In the case of binary lamellar grating the permittivity profile can be described by function at Fig. 2. Therefore, the Fourier series expansion for this profile takes the following form:

In the zero-mode approximation (denoted as *N* = 0, see Appendix), Toeplitz matrix ╓∙╖ reduces to its central element as follows:

So that change of the operator ╓∙╖ (complete Toeplitz matrix) in Eq. (5) into operator ╓∙╖_{(N=0)} (central element of Toeplitz matrix) from Eq. (8) and explicit evaluation of the elements of matrix * Q* in (5) leads to the simple analytical formulas for arbitrary anisotropic materials. Similarly, application to the elements of the matrix

*Q*_{isotropic}in Eq. (6) gives analytical formulas for isotropic grating.

#### 2.3. Grating from isotropic materials

In the case of sub-wavelength diffraction gratings, the description of the grating by a simple EMA anisotropic layer can be used. According to the symmetry of lamellar grating composed from isotropic materials, the effective layer can be described by the effective uniaxial permittivity tensor

Analytical formulas for ${\mathit{\epsilon}}_{\mathit{\text{xx}}}^{\text{eff}}$ and ${\mathit{\epsilon}}_{\mathit{\text{yy}}}^{\text{eff}}$ can be obtained by application of the operator from Eq. (8) to the matrix *Q*_{isotropic} (6) and identifying **µ**^{eff} with **Q**_{isotropic}:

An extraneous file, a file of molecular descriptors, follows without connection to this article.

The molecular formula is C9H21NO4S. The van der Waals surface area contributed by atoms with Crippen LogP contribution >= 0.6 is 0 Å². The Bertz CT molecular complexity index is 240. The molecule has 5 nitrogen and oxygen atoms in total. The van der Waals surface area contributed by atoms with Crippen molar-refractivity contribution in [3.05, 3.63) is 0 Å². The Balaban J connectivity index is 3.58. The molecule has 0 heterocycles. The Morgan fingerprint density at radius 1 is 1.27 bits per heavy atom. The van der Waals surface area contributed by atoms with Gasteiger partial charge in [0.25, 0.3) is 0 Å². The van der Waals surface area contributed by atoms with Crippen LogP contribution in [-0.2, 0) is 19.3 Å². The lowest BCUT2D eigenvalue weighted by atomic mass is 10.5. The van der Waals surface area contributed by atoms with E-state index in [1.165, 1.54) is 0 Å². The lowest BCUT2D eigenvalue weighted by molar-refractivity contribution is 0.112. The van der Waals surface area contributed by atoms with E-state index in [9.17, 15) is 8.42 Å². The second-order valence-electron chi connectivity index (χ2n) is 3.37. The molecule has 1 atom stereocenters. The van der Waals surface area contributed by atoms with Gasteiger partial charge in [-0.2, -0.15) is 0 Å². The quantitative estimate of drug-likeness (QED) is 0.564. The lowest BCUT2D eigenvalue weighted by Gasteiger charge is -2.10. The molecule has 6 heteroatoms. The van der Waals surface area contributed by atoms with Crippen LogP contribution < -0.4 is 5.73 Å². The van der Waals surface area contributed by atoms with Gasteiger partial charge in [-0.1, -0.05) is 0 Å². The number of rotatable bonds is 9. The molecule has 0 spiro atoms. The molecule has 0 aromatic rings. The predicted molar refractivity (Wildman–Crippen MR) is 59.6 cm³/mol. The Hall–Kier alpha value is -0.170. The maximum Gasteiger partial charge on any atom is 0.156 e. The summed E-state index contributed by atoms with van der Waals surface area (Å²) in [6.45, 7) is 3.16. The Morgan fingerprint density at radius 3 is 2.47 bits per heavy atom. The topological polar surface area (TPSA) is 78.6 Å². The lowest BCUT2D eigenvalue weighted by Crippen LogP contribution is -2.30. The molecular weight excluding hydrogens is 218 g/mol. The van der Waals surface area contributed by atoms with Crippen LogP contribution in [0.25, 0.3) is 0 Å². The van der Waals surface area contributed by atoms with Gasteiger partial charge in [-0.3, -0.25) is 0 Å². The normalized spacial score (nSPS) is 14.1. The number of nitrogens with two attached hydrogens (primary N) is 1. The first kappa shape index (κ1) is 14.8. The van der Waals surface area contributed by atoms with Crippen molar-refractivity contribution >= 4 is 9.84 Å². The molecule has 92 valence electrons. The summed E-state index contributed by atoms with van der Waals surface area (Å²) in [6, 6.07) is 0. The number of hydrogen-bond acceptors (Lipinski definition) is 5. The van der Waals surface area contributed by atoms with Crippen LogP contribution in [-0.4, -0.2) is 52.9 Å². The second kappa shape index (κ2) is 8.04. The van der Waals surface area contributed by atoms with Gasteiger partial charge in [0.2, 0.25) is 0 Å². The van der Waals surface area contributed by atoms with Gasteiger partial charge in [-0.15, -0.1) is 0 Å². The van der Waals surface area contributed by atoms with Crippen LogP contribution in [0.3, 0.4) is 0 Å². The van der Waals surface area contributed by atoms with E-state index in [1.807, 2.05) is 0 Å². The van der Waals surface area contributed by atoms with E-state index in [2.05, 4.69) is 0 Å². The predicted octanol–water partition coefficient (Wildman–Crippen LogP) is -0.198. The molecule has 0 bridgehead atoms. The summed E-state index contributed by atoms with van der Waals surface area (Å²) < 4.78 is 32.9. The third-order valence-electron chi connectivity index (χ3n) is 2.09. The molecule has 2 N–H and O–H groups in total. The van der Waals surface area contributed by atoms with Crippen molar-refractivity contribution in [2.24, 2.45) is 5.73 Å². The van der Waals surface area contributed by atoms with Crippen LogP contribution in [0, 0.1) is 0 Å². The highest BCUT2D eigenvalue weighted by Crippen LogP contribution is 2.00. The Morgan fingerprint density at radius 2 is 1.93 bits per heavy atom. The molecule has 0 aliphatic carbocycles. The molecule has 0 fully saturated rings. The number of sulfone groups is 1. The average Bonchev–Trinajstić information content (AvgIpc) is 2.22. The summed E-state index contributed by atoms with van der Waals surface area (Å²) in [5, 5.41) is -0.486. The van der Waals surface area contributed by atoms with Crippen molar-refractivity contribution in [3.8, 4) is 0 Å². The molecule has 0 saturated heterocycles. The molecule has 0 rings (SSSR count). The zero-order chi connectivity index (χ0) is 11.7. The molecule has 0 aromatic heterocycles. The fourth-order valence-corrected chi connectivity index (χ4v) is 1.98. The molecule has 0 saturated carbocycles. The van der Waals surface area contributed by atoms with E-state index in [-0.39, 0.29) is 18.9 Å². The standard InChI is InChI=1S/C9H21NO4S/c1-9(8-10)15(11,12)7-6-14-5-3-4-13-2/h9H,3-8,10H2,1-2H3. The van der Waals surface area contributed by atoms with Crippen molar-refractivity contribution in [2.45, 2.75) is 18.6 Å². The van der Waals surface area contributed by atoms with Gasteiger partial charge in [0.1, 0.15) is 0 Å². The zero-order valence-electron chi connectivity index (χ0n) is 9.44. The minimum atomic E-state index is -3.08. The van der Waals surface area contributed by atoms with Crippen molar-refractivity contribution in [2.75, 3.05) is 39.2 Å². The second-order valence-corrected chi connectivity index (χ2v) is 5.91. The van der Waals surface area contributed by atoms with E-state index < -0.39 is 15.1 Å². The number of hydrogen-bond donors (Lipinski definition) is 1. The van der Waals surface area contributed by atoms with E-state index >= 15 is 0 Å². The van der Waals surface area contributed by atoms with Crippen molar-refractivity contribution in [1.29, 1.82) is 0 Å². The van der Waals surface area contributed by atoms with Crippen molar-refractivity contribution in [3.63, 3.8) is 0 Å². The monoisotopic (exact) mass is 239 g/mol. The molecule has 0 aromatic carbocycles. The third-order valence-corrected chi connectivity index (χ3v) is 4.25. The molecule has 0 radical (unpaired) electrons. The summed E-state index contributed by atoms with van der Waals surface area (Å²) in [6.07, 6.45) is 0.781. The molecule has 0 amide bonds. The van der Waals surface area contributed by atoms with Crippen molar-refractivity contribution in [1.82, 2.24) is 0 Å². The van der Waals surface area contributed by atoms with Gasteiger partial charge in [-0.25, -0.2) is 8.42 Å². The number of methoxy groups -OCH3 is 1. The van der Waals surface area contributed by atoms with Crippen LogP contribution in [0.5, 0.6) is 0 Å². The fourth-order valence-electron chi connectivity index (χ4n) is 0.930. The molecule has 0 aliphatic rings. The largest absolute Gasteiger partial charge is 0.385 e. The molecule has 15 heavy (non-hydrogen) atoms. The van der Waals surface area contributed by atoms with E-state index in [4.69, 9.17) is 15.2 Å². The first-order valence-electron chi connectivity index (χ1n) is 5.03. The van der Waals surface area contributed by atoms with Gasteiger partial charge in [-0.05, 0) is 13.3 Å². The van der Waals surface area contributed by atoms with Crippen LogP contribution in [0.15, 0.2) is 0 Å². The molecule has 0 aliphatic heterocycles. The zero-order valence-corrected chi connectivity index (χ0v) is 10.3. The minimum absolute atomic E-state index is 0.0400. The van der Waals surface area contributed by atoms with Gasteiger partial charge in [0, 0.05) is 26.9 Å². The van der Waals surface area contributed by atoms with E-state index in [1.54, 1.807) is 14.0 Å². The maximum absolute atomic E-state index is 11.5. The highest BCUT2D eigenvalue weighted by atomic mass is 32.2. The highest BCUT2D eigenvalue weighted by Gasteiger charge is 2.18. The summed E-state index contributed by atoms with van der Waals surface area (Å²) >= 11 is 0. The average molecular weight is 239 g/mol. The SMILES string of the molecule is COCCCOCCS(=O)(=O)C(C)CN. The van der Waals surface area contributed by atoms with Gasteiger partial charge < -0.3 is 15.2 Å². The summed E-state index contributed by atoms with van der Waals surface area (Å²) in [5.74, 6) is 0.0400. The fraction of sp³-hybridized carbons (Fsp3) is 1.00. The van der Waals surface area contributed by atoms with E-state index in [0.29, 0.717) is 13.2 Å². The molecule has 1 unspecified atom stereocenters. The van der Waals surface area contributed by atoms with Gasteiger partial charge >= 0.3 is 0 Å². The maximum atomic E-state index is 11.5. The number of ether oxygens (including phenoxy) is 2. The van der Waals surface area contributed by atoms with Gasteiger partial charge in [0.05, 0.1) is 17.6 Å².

where indices (*H*) and (*L*) denote materials of the stripes and the space in between stripes. The analytical formulas (10) for the diagonal elements of **ε**^{eff} can be found e.g. in Refs. [26, 27, 28] and represent simple idea of weighted average of permittivities and reciprocal permittivities.

#### 2.4. General anisotropic grating

Described algorithm can be analogically applied to arbitrary anisotropic materials of the lamellar grating. Formulas obtained for such configurations are more complicated, but can be used for approximation of effective parameters without need of use of the complex rigorous models. The following formulas obtained for a general permittivity tensors in analogy with 2.3 are the main results of this section. The elements ${\epsilon}_{\mathit{\text{xx}}}^{\text{eff}}$, ${\epsilon}_{\mathit{\text{zz}}}^{\text{eff}}$, ${\epsilon}_{\mathit{\text{xz}}}^{\text{eff}}$, and ${\epsilon}_{\mathit{\text{zx}}}^{\text{eff}}$ are in the form: